News and analysis
May 11, 2011

'Three Cups of Tea' Lawsuit Could Open Path for Many Donors to Sue

Scripps Howard Photo Service/Newscom

In this 2004 photo, Greg Mortenson talks with children who gather to watch the work on their new school at the edge of Lalander Village in Afghanistan.

A new federal lawsuit demanding that Greg Mortenson, the author of Three Cups of Tea, and his charity return millions of dollars of donations and book proceeds could shake up the nonprofit world.

Legal experts say that if the case, which is seeking class-action status, is allowed to proceed, it would give unprecedented recourse to people who feel they were duped into supporting a charity. It would also, they say, leave charities vulnerable to damaging lawsuits by unhappy donors and customers.

"If you follow the logic of this lawsuit, you can say that anyone who gives to a charity and then finds out that they were misled about something, they could then file a lawsuit to make the charity pay," says Jack Siegel, a Chicago lawyer and charity consultant. "It’s very troubling."

Possible Class Action

The lawsuit is the latest fallout from the controversy involving Mr. Mortenson and the charity he started, the Central Asia Institute, in Bozeman, Mont.

The complaint, filed last week in a U.S. District Court in Montana, alleges that Mr. Mortenson and the institute fraudulently solicited donations and earned book profits based on his claims about his experiences in Afghanistan and Pakistan.

The lawsuit stems from investigations by the "60 Minutes" news show and the author Jon Krakauer that have cast doubts about Mr. Mortenson’s accounts of his charity’s work and his own adventures. If the lawsuit is granted class-action status, Mr. Mortenson and the Central Asia Institute could be on the hook to return millions of dollars in donations and proceeds from the books. The lawsuit asks that the money and any additional damages be placed in a trust and used to build schools in Afghanistan and Pakistan, the Central Asia Institute’s stated mission.

Anne Beyersdorfer, spokeswoman for the charity while Mr. Mortenson is out with a medical condition, did not comment on the details of the case, but she said in an e-mail message to The Chronicle that the "events described in Greg’s book happened, and while no one likes litigation, we welcome an opportunity for the facts to come to light and be considered impartially through the legal process."

Mr. Mortenson has previously stood by his books and denied any wrongdoing. He has admitted, though, to taking some literary license in his storytelling, for example, by compressing events that took place over different periods of time.

Questioning Book Details

The Montana lawsuit alleges that Mr. Mortenson fabricated details in his books and in his speeches for the purpose of inducing "unsuspecting individuals" to make donations. Michele Reinhart and Jean Price, both Montana state lawmakers, say in the court documents that they each attended one of Mr. Mortenson’s speaking engagements and would not have bought his book or donated to his charity if they had known his story was untrue.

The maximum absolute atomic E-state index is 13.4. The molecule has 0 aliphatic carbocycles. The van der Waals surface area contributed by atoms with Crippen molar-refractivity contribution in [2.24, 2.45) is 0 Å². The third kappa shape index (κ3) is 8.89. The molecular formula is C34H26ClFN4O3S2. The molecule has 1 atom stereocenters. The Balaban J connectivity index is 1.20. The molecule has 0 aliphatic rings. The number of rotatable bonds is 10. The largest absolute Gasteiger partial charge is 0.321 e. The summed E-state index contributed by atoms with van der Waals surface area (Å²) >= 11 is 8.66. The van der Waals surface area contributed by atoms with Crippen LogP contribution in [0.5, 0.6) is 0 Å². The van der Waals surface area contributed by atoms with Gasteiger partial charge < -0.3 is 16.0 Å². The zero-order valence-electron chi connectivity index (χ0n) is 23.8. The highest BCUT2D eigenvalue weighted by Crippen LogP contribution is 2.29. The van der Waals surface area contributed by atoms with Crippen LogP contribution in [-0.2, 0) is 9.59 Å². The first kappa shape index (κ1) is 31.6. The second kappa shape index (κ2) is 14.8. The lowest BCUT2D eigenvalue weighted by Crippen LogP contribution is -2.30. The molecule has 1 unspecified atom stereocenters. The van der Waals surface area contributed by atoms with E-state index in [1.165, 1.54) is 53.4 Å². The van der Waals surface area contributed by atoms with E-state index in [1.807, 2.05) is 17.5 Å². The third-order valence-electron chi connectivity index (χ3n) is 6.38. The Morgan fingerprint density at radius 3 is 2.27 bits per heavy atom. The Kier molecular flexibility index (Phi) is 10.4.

Alexander Blewett III, a lawyer in Great Falls, Mont., says the lawmakers filed the lawsuit because they feel that Mr. Mortenson and the Central Asia Institute "should never have gotten their money in the first place." And millions of other donors and book buyers who might feel the same way can join the class-action lawsuit, he says.

'Awfully Thin’ Case

But charity-law experts are not so sure that the lawsuit will pass muster in the courts.

"It’s awfully thin," says Daniel L. Kurtz, a New York lawyer and former state charity regulator. "You have to offer more proof than watching '60 Minutes,'" he says.

Mr. Siegel, in Chicago, calls the suit frivolous.

"It’s like saying that everybody who learned that John Edwards was not necessarily the clean-cut guy they thought he was is now entitled to ask for their campaign contributions back," he says.

The legal experts also say that the lawsuit might not clear some hurdles. Getting permission to represent an entire class of people is always tricky, and this lawsuit presents obstacles, they say, because it doesn’t distinguish between people who bought books and people who made donations.

At the same time, they say, the lawsuit may have made a smart end run around another issue that has in the past tripped up prospective lawsuits: the legal right of donors to sue a charity.

Courts have consistently limited the ability of donors to sue to correct alleged abuses at a nonprofit group, typically reserving that right for state attorneys general.

The Montana lawsuit, however, does not reach in to the business of the Central Asia Institute. Instead, it sticks to the claims of fraud involving solicitations for gifts.

Douglas M. Mancino, a Los Angeles lawyer who advises many nonprofits, guesses that the lawsuit is less about recovering any actual money for the charitable causes and is mainly designed to shed light on the activities of Mr. Mortensen and the charity he founded. "Obviously people feel hurt about what they are hearing about this guy," Mr. Mancino says, "and this is a back-door way to get into the books and records of the CAI and the whole situation to see what is really going on."